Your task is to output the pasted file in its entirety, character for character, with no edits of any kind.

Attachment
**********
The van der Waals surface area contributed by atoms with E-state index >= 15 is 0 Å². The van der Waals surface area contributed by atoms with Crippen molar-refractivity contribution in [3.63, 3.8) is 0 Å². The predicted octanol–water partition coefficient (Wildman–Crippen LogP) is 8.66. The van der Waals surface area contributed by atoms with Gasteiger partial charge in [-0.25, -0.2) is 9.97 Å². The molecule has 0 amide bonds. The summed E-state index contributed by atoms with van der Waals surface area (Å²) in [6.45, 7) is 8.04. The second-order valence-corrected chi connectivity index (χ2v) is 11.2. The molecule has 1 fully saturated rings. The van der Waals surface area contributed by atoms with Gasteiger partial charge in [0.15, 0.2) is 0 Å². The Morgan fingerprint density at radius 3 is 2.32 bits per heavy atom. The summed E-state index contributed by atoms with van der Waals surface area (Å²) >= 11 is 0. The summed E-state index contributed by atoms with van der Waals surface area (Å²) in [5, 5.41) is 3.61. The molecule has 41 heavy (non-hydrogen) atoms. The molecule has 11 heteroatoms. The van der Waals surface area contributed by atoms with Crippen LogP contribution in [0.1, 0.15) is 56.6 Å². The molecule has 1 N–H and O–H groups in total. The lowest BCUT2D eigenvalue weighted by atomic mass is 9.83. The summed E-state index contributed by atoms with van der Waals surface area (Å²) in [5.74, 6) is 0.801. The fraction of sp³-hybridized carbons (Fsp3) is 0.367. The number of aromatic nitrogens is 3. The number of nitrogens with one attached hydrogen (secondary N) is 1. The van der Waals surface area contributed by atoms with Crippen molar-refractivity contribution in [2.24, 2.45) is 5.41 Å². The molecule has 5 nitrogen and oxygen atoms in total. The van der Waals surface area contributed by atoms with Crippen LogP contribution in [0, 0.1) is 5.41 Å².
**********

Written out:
The van der Waals surface area contributed by atoms with E-state index >= 15 is 0 Å². The van der Waals surface area contributed by atoms with Crippen molar-refractivity contribution in [3.63, 3.8) is 0 Å². The predicted octanol–water partition coefficient (Wildman–Crippen LogP) is 8.66. The van der Waals surface area contributed by atoms with Gasteiger partial charge in [-0.25, -0.2) is 9.97 Å². The molecule has 0 amide bonds. The summed E-state index contributed by atoms with van der Waals surface area (Å²) in [6.45, 7) is 8.04. The second-order valence-corrected chi connectivity index (χ2v) is 11.2. The molecule has 1 fully saturated rings. The van der Waals surface area contributed by atoms with Gasteiger partial charge in [0.15, 0.2) is 0 Å². The Morgan fingerprint density at radius 3 is 2.32 bits per heavy atom. The summed E-state index contributed by atoms with van der Waals surface area (Å²) >= 11 is 0. The summed E-state index contributed by atoms with van der Waals surface area (Å²) in [5, 5.41) is 3.61. The molecule has 41 heavy (non-hydrogen) atoms. The molecule has 11 heteroatoms. The van der Waals surface area contributed by atoms with Crippen LogP contribution in [0.1, 0.15) is 56.6 Å². The molecule has 1 N–H and O–H groups in total. The lowest BCUT2D eigenvalue weighted by atomic mass is 9.83. The summed E-state index contributed by atoms with van der Waals surface area (Å²) in [5.74, 6) is 0.801. The fraction of sp³-hybridized carbons (Fsp3) is 0.367. The number of aromatic nitrogens is 3. The number of nitrogens with one attached hydrogen (secondary N) is 1. The van der Waals surface area contributed by atoms with Crippen molar-refractivity contribution in [2.24, 2.45) is 5.41 Å². The molecule has 5 nitrogen and oxygen atoms in total. The van der Waals surface area contributed by atoms with Crippen LogP contribution in [0, 0.1) is 5.41 Å².